If you have access to a 401(k) plan through your employer, you might consider yourself lucky. Not everyone has the option to save for retirement in a 401(k), and those who are limited to saving in an IRA get less leeway with regard to annual contribution limits.
But just because you have a 401(k) doesn't mean your plan is great, or that it's worth saving in. Here are a few reasons why your 401(k) plan might end up failing you.
1. There's no employer match
A big benefit of saving in a 401(k) is getting to score free money for retirement. That's because many companies that sponsor these plans match worker contributions to some degree.
But if your 401(k) doesn't come with any sort of match, that, frankly, kills a lot of its appeal. And so you may want to consider saving your money elsewhere.
2. There's no Roth savings option
There's a benefit to saving for retirement in a Roth account, and it's scoring tax-free investment gains and tax-free withdrawals during retirement. The latter is really important, because many seniors don't want to deal with taxes at a time in their lives when money is limited.
But while an increasing number of 401(k) plans are offering a Roth savings feature, it's not automatically universal. And if your 401(k) doesn't have a Roth version, you may want to go out and open a Roth IRA on your own instead.
3. Your investment choices are limited
One notable downside to 401(k)s is that they don't let you buy individual stocks to invest in. Rather, you get different funds to choose from, and those funds charge different fees.
Now if you're a hands-off type of investor, you may not mind not being able to hand-pick stocks for your retirement plan. And in that case, you may be more than content loading up on low-cost index funds in your 401(k).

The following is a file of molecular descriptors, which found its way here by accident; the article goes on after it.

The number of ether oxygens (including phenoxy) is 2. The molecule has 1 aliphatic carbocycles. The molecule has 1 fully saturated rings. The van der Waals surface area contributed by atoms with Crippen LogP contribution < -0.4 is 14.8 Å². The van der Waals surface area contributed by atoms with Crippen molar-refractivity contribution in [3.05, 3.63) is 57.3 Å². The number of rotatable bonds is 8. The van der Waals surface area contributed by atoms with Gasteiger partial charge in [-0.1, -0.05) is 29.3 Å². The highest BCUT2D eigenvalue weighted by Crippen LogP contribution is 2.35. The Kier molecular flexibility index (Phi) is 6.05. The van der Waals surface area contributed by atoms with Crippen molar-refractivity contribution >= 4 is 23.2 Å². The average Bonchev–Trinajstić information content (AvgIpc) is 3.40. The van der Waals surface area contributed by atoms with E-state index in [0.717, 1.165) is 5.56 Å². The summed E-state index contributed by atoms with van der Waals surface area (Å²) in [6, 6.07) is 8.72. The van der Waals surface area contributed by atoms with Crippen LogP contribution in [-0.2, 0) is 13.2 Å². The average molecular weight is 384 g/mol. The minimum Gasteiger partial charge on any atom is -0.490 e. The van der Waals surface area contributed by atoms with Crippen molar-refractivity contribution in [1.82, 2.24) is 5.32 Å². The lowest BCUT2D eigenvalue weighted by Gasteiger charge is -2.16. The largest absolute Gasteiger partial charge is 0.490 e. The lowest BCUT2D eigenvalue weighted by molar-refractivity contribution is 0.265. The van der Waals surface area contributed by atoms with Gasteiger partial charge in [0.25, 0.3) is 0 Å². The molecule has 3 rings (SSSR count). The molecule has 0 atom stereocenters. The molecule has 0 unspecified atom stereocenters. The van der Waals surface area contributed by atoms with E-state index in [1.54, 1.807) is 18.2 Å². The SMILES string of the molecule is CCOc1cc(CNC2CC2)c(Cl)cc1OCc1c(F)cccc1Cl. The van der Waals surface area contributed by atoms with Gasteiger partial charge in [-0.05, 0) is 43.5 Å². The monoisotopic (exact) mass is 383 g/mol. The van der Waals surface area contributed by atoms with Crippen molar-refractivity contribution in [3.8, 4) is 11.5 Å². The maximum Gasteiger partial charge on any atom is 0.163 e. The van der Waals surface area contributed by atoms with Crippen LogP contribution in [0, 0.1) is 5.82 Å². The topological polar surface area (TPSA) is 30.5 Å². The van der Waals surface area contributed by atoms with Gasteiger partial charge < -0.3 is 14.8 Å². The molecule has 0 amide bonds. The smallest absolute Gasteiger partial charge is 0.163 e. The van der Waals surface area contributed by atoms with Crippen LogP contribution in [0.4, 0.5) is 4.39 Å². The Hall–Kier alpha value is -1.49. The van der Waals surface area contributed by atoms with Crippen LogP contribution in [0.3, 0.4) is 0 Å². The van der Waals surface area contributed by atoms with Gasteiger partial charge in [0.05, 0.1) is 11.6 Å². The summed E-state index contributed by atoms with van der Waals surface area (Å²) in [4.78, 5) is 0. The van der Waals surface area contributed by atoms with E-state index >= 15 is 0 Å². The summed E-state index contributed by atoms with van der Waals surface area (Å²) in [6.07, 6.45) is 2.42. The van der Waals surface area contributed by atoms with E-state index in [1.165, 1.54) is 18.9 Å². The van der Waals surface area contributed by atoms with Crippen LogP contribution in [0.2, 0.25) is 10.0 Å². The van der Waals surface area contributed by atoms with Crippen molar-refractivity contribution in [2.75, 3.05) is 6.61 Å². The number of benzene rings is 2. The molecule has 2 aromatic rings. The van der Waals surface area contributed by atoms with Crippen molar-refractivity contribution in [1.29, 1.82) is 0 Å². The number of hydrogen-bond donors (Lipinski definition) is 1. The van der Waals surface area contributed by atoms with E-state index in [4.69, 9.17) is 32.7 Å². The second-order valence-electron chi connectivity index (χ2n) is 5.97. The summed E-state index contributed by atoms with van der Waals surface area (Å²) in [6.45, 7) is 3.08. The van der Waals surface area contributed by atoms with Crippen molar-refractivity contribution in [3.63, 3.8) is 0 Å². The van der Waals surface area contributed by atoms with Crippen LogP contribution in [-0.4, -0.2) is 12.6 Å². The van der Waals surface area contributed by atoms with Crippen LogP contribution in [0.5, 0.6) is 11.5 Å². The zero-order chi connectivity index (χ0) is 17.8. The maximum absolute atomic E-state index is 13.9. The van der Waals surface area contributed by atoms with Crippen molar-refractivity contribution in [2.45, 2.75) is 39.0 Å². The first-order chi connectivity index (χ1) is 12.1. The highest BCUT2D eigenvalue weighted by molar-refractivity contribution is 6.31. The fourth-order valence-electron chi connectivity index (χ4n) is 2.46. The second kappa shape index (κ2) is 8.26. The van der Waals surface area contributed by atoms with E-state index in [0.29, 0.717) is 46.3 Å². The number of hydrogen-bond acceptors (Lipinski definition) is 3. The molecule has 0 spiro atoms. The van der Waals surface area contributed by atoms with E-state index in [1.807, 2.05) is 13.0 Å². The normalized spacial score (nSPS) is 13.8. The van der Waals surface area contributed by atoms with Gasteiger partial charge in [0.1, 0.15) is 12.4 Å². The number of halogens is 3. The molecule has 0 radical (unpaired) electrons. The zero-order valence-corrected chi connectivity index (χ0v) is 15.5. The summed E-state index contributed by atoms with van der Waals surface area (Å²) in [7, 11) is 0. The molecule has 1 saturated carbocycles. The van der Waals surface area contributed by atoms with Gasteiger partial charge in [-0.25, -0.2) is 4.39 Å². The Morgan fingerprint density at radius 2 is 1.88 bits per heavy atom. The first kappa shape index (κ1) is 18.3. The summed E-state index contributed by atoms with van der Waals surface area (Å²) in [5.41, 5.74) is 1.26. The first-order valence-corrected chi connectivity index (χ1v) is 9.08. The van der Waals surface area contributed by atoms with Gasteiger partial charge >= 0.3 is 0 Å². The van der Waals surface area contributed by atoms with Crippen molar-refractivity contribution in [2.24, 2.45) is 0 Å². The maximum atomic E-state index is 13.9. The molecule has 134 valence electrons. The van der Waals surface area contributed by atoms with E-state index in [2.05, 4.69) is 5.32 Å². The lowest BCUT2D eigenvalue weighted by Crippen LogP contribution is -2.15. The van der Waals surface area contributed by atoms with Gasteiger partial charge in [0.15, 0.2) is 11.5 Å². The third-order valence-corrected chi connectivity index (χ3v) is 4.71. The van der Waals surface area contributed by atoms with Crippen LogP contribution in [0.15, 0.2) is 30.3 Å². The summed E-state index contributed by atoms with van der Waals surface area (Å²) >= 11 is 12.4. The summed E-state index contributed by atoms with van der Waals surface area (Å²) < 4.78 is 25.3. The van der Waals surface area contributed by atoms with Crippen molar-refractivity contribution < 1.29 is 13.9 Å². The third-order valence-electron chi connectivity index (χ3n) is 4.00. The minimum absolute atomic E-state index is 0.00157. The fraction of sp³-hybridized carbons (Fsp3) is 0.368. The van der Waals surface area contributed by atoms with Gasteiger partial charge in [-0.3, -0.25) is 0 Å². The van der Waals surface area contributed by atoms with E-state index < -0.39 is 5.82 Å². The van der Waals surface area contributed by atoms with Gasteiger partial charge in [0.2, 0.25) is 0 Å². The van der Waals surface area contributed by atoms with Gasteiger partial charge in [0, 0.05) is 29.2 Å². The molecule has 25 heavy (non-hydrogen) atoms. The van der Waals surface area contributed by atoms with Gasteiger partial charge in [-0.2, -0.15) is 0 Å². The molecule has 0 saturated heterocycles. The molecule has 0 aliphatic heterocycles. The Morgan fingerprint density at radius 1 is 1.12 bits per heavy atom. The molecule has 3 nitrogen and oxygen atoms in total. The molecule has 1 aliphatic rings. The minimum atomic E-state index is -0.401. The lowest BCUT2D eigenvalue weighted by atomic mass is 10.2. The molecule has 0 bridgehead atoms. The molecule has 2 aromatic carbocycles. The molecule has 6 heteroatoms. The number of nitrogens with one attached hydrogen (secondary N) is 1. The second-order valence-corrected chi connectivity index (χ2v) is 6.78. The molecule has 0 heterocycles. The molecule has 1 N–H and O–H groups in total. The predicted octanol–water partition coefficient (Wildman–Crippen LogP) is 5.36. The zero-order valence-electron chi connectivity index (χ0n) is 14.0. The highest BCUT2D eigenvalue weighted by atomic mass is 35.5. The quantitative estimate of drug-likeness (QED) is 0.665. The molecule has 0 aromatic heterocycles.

But if you're good at investing and know what it takes to research companies, then the idea of not getting to choose stocks to put your retirement savings into may be bothersome. Furthermore, while index funds may be a solid bet for most investors, they may not align with your specific strategy.
Index funds are great at taking the guesswork out of investing, but one thing they won't let you do is beat the market. To do that, you'll have to assemble a portfolio of individual companies whose performance is top tier. And so if being limited to funds only bugs you, then it may be time to save outside of your 401(k).
Don't feel stuck with a 401(k)
Just because you have access to a 401(k) doesn't mean that's a plan you have to save in. Granted, if your 401(k) comes with a company match, then it pays to put in enough money to snag that free money. But if that's not the case, then there's no reason you shouldn't explore other savings options, whether it's opening a traditional IRA, a Roth IRA, or a combination of both.